• Peer Assessment was having mixed success with teachers being reluctant to trust the judgments arrived at by students however many teachers reported that they do now try to make the marking of work an integral part of the learning experience.
  • Students creating resources such as worksheets and information booklets/wikis can be rewarding in terms of learning and provide a resource for the teacher.
  • Resources Sharing was a popular idea amongst the mfl teachers present and Dropbox was considered to be an excellent way for teachers across the world to share resources. For more follow #mfltwitterati
  • Wikis were also mentioned as a good way for a learning areas within a school to collaborate on resources. A good example here from Grosvenor .
  • Giving students in each class responsibility for checking attendance sheets or distributing resources.
  • Using self marking assignments such as those on Yacapaca

General Advice
  • Learning to say no was seen as important (if difficult)
  • Prioritising – being able to differentiate between the desirable and the necessary
  • Keeping your focus on Teaching and Learning and being prepared to speak out when administrative tasks are impinging on this.
  • Think about how much control you have in the classroom. Is it really necessary for you to always control everything that is done and said.
  • Get children actively involved in teaching and learning. Try to limited teacher talk as far as possible (100 words challenge!)

As if to reinforce the importance of tonight’s topic two teachers reported that after the was finished that they were returning to marking books and preparing lessons. The time was 9.30pm…a full 13 hours after the beginning of the school day!

Tweet of the Week

“Key is to not do it all yourself, I’m realising, and realising that makes me better leader - not worse,”

Sunday, 5 February 2012

Session 8 1st February 2012

 Tonight’s NIedchat was a topical one with the announcement by Apple the previous week  that they were ‘giving away’ the authoring software ‘iBook Author’ which enables Mac users to create interactive textbooks and make them available for students with iPads to download via iTunes.

The interactive textbooks allow students give students the ability to create notes on pages, highlight text, watch embedded video and manipulate 3D images and they can also keep a track of their progress via in-build tests.

You can see a demo of the interactive textbook by visiting the link below (via @dmurray742)

I terms of the possibilities I was generally thought that the development was to be welcomed. @dmurray742 described Apple’s announcement as
 “the most disruptive thing in education in the last 400 years” 
the adjective ‘disruptive’ being used in it’s most positive interpretation.

A number of the participants were concerned about how ready teachers were to embrace this change and the question was asked about how would teacher’s find the time to create interactive textbooks. A number of the languages teachers who took part remarked that as they produce most of their resources already then this would not be a problem. What also emerged was that interactive textbooks can be updated and that these updates will sync with the student’s iPad meaning that the books could be written during the duration of the course; the modern equivalent of being one page ahead of them!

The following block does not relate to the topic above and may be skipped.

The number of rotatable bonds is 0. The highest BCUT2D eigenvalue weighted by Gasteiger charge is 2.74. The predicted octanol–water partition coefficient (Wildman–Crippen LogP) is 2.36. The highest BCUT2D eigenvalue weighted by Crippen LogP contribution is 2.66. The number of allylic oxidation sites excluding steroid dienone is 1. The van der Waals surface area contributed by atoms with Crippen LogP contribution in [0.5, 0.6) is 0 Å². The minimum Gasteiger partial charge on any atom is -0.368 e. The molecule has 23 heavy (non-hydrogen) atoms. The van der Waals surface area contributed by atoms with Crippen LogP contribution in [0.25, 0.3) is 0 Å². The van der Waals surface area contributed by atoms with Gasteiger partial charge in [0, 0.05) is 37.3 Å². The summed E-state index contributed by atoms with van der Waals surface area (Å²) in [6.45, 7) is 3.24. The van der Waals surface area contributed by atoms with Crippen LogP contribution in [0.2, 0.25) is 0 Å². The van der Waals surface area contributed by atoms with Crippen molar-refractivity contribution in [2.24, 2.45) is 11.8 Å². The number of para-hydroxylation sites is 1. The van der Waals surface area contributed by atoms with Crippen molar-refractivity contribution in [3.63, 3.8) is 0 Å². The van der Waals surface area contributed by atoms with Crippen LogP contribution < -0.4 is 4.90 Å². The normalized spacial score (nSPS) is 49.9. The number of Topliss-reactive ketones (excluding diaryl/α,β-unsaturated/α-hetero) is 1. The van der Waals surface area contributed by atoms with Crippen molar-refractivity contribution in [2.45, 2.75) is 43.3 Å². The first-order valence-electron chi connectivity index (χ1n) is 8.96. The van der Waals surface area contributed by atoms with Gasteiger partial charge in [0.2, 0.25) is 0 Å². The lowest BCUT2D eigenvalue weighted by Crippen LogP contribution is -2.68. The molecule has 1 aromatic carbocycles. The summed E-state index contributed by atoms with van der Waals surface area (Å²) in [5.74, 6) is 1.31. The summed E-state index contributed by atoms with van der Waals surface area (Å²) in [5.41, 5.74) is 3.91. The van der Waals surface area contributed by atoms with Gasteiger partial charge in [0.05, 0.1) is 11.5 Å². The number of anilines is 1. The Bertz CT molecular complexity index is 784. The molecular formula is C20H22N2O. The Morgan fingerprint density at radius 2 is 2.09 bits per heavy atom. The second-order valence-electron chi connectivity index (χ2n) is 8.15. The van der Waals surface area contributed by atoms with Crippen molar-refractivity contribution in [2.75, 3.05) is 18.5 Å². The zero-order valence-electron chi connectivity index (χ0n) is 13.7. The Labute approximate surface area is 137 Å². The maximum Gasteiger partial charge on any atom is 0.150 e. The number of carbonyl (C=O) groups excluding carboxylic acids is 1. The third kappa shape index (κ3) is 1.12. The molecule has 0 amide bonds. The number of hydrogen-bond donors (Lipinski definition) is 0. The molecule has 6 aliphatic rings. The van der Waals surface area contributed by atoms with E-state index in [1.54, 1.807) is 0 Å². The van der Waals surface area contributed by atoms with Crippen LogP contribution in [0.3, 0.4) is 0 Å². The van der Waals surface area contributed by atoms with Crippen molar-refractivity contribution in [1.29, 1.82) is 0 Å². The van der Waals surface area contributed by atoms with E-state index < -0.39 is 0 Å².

The next issue was cost. This is possibly not the domain of teacher’s however some were worried that access to this technology would be costly and that in may cases this cost could not be met by parents. 

A general discussion then ensued on the use of other devices in the classroom including mobile phones. The new IT contract ENNI came in for some praise as it intends to open up access to student owned devices and this was largely welcomed with the usual worries around responsible use. A topic for another day maybe.

A very productive meeting and it was clear that those present welcomed the possibilities that new technologies offer to education and that they would like to see some investment into this area in their own schools and in the eduction sector in general. 

Tweet of the Week goes to @AnGaeilgeoir1 who reminds us that technology is only a tool which requires a skilled user if it's to be effective:

"iPads and iTextbooks aren't the answer on its own. Knowing when and how to use them is more important."

Sunday, 29 January 2012

Session 7 25th January 2012

"How can ICT be used effectively in the classroom?"

A very wide ranging discussion was had this week. Many of the teachers who participated were actively involved in embedding ICT tools into their everyday teaching whether it be the use ion Nintendo DS for numeracy to the use of class blogs to highlight achievement and to record learning.

It was generally agreed that using ICT in lessons helps to engage and enthuse students and creates a link with their ‘outside of school’ lives. It was also suggested that the uptake of new technologies is very depended on the teacher although it was suggested that CCEA’s ICT Accreditation scheme was helping to broaden the reach of ICT.  

Teacher’s were very willing to share links to their own work and to web tools which are having an impact in their classrooms. I have tried to consolidate all the links below but if there are any omissions please add them in the comments section at the bottom of this article.




Scratch Tutorials

Web2 Links

Online Learning/Networking

Interesting Ways to use ICT in the classroom